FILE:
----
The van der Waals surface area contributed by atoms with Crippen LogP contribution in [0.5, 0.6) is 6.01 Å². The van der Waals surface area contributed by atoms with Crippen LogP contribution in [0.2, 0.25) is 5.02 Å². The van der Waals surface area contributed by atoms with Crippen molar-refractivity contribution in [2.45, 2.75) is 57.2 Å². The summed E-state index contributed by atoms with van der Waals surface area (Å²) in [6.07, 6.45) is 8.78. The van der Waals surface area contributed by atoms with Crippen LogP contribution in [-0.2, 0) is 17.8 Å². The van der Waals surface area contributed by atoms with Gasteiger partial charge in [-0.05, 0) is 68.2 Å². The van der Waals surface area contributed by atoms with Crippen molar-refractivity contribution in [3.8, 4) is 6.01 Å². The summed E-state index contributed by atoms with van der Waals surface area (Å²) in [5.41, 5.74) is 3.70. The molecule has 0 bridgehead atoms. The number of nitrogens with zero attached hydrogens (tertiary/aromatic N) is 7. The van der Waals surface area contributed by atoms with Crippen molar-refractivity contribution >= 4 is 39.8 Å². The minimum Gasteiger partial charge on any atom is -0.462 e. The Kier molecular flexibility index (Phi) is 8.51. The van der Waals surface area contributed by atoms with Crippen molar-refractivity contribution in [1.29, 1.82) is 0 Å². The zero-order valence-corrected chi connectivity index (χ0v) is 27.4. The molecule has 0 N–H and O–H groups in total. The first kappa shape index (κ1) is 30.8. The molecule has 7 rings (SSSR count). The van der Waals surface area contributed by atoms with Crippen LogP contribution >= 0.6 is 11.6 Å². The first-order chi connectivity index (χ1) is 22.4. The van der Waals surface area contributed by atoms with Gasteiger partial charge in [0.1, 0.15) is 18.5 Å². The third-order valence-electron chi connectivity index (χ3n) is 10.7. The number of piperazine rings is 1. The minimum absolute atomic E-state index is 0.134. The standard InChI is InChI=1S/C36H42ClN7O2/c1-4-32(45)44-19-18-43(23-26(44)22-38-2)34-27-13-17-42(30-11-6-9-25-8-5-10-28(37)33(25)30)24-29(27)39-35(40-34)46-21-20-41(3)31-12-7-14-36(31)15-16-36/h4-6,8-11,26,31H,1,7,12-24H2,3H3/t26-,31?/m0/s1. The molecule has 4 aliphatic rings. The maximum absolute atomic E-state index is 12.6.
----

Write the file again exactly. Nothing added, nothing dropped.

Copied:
The van der Waals surface area contributed by atoms with Crippen LogP contribution in [0.5, 0.6) is 6.01 Å². The van der Waals surface area contributed by atoms with Crippen LogP contribution in [0.2, 0.25) is 5.02 Å². The van der Waals surface area contributed by atoms with Crippen molar-refractivity contribution in [2.45, 2.75) is 57.2 Å². The summed E-state index contributed by atoms with van der Waals surface area (Å²) in [6.07, 6.45) is 8.78. The van der Waals surface area contributed by atoms with Crippen LogP contribution in [-0.2, 0) is 17.8 Å². The van der Waals surface area contributed by atoms with Gasteiger partial charge in [-0.05, 0) is 68.2 Å². The van der Waals surface area contributed by atoms with Crippen molar-refractivity contribution in [3.8, 4) is 6.01 Å². The summed E-state index contributed by atoms with van der Waals surface area (Å²) in [5.41, 5.74) is 3.70. The molecule has 0 bridgehead atoms. The number of nitrogens with zero attached hydrogens (tertiary/aromatic N) is 7. The van der Waals surface area contributed by atoms with Crippen molar-refractivity contribution >= 4 is 39.8 Å². The minimum Gasteiger partial charge on any atom is -0.462 e. The Kier molecular flexibility index (Phi) is 8.51. The van der Waals surface area contributed by atoms with Crippen molar-refractivity contribution in [1.29, 1.82) is 0 Å². The zero-order valence-corrected chi connectivity index (χ0v) is 27.4. The molecule has 0 N–H and O–H groups in total. The first kappa shape index (κ1) is 30.8. The molecule has 7 rings (SSSR count). The van der Waals surface area contributed by atoms with Crippen LogP contribution >= 0.6 is 11.6 Å². The first-order chi connectivity index (χ1) is 22.4. The van der Waals surface area contributed by atoms with Gasteiger partial charge in [0.1, 0.15) is 18.5 Å². The third-order valence-electron chi connectivity index (χ3n) is 10.7. The number of piperazine rings is 1. The minimum absolute atomic E-state index is 0.134. The standard InChI is InChI=1S/C36H42ClN7O2/c1-4-32(45)44-19-18-43(23-26(44)22-38-2)34-27-13-17-42(30-11-6-9-25-8-5-10-28(37)33(25)30)24-29(27)39-35(40-34)46-21-20-41(3)31-12-7-14-36(31)15-16-36/h4-6,8-11,26,31H,1,7,12-24H2,3H3/t26-,31?/m0/s1. The molecule has 4 aliphatic rings. The maximum absolute atomic E-state index is 12.6.